by Brenée Goforth
Communications Associate, John Locke Foundation
The N.C. Department of Public Instruction (DPI) released its annual “Highlights of the North Carolina Public School Budget” on May 18. Among other things, the report includes information about teacher compensation, capital outlay, and trends in education spending. JLF’s Dr. Terry Stoops examined the report and published a research brief regarding the report’s updated information on teacher salary. Dr. Stoops writes:
According to DPI budget analysts, North Carolina’s average teacher salary reached $54,682 this year. The 2019-20 average was an increase of $742 or 1.4% compared to the previous school year. DPI declares that North Carolina’s average teacher compensation ranks second only to Georgia in the Southeast. Last year, North Carolina ranked fourth in the region.
Dr. Stoops put this number into greater context:
In recent years, North Carolina teachers have enjoyed sizable pay increases thanks to state legislators and county commissioners. The statewide average salary rose from $44,990 in 2014 to $54,682 in 2020, a 21.5% surge featuring a 5.3% increase in the average between 2018 and 2019. This led to a steady climb in the popular National Education Association (NEA) teacher salary rankings. Last year, North Carolina’s $53,975 average teacher salary ranked 29th in the nation. When adjusted for cost of living, the state reached the top 20.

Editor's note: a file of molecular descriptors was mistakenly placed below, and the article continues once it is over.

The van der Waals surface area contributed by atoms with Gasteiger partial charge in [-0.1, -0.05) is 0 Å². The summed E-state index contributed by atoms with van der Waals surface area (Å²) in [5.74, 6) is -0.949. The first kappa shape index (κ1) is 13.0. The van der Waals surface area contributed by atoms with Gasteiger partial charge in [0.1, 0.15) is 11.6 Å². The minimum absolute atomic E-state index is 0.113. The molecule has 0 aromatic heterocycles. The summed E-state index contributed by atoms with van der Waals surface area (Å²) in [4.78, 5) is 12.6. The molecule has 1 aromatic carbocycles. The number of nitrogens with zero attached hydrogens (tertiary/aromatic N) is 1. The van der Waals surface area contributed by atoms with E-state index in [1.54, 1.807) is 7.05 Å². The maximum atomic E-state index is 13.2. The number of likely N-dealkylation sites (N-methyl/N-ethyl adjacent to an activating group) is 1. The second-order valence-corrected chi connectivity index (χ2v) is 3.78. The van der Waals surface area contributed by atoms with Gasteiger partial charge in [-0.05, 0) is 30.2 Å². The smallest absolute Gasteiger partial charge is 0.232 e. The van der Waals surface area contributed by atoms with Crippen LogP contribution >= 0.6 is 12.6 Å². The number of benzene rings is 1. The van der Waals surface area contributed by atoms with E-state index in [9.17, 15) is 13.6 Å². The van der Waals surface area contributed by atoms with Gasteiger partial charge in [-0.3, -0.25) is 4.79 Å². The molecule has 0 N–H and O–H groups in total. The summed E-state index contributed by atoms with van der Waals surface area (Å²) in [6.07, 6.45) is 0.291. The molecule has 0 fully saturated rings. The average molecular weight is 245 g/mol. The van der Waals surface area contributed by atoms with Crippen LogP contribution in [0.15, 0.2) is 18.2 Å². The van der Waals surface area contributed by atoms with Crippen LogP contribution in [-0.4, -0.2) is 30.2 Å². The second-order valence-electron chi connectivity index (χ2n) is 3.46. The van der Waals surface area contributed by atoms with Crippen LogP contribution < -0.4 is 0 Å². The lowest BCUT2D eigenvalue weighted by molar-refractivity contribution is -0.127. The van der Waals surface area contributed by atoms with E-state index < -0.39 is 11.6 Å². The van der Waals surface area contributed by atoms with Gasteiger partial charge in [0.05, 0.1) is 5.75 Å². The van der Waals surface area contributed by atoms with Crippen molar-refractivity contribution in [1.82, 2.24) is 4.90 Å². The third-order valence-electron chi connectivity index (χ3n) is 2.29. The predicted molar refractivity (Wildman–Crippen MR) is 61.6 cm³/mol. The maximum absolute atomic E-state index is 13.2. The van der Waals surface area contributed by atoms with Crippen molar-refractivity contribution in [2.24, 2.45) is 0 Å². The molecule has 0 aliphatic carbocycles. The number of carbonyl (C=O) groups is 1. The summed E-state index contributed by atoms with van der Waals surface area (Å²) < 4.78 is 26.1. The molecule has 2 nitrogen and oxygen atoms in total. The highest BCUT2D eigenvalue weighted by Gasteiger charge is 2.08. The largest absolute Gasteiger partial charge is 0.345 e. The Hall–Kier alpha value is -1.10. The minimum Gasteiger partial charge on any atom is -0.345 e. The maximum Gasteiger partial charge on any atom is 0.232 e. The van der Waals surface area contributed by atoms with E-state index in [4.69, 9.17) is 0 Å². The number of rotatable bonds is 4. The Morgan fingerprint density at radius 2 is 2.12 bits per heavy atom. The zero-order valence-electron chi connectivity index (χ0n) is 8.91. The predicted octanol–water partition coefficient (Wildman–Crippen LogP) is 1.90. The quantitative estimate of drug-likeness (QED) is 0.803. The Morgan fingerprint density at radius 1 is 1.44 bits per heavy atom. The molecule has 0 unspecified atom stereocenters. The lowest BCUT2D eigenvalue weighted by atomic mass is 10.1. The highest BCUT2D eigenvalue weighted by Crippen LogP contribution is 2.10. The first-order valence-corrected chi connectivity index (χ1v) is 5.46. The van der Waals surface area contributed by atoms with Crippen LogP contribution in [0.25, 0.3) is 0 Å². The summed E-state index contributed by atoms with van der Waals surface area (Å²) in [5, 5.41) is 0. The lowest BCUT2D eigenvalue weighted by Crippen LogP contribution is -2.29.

Below is a breakdown of this average:
Statistics about average teacher salary get a lot of attention, but there is a lot that average teacher pay cannot tell you. Dr. Stoops explains:
Five years ago, I explained that average teacher pay statistics are misleading. For example, changes in the composition of the workforce, such as hiring greenhorn teachers to replace seasoned educators, may depress the state average…
Average salaries reveal nothing about the relative quality or productivity of the teacher workforce because, as mentioned above, North Carolina does not pay teachers based on quality or productivity. Additionally, pension and health insurance are significant expenses. According to the Highlights report, state lawmakers allotted $2.4 billion for employee benefits in 2019. As the cost of providing benefits increase, lawmakers have less capacity to fund pay raises.